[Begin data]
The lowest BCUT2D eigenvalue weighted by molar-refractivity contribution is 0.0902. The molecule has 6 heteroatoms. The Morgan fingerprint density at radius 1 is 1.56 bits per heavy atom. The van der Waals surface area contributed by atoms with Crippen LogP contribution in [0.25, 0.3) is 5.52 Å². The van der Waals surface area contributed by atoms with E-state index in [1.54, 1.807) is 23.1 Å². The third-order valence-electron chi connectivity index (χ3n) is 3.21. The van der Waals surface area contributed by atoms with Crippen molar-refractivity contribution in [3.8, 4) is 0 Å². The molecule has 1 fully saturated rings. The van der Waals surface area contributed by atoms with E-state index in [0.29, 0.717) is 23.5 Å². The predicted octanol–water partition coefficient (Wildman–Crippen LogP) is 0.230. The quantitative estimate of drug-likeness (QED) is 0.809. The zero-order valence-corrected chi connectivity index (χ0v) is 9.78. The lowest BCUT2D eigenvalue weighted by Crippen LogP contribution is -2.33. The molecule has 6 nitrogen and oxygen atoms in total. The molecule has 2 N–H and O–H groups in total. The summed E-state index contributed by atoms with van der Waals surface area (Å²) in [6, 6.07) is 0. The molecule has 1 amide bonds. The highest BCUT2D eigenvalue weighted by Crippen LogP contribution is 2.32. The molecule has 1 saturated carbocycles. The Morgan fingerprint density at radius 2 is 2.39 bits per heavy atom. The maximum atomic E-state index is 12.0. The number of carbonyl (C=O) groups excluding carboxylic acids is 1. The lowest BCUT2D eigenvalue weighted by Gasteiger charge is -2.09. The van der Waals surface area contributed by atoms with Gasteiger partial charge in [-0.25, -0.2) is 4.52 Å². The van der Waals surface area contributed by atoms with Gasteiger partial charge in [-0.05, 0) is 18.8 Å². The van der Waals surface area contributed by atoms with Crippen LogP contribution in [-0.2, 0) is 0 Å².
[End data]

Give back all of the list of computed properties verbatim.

The lowest BCUT2D eigenvalue weighted by molar-refractivity contribution is 0.0902. The molecule has 6 heteroatoms. The Morgan fingerprint density at radius 1 is 1.56 bits per heavy atom. The van der Waals surface area contributed by atoms with Crippen LogP contribution in [0.25, 0.3) is 5.52 Å². The van der Waals surface area contributed by atoms with E-state index in [1.54, 1.807) is 23.1 Å². The third-order valence-electron chi connectivity index (χ3n) is 3.21. The van der Waals surface area contributed by atoms with Crippen molar-refractivity contribution in [3.8, 4) is 0 Å². The molecule has 1 fully saturated rings. The van der Waals surface area contributed by atoms with E-state index in [0.29, 0.717) is 23.5 Å². The predicted octanol–water partition coefficient (Wildman–Crippen LogP) is 0.230. The quantitative estimate of drug-likeness (QED) is 0.809. The zero-order valence-corrected chi connectivity index (χ0v) is 9.78. The lowest BCUT2D eigenvalue weighted by Crippen LogP contribution is -2.33. The molecule has 6 nitrogen and oxygen atoms in total. The molecule has 2 N–H and O–H groups in total. The summed E-state index contributed by atoms with van der Waals surface area (Å²) in [6, 6.07) is 0. The molecule has 1 amide bonds. The highest BCUT2D eigenvalue weighted by Crippen LogP contribution is 2.32. The molecule has 1 saturated carbocycles. The Morgan fingerprint density at radius 2 is 2.39 bits per heavy atom. The maximum atomic E-state index is 12.0. The number of carbonyl (C=O) groups excluding carboxylic acids is 1. The lowest BCUT2D eigenvalue weighted by Gasteiger charge is -2.09. The van der Waals surface area contributed by atoms with Gasteiger partial charge in [-0.25, -0.2) is 4.52 Å². The van der Waals surface area contributed by atoms with Gasteiger partial charge in [-0.05, 0) is 18.8 Å². The van der Waals surface area contributed by atoms with Crippen LogP contribution in [-0.2, 0) is 0 Å².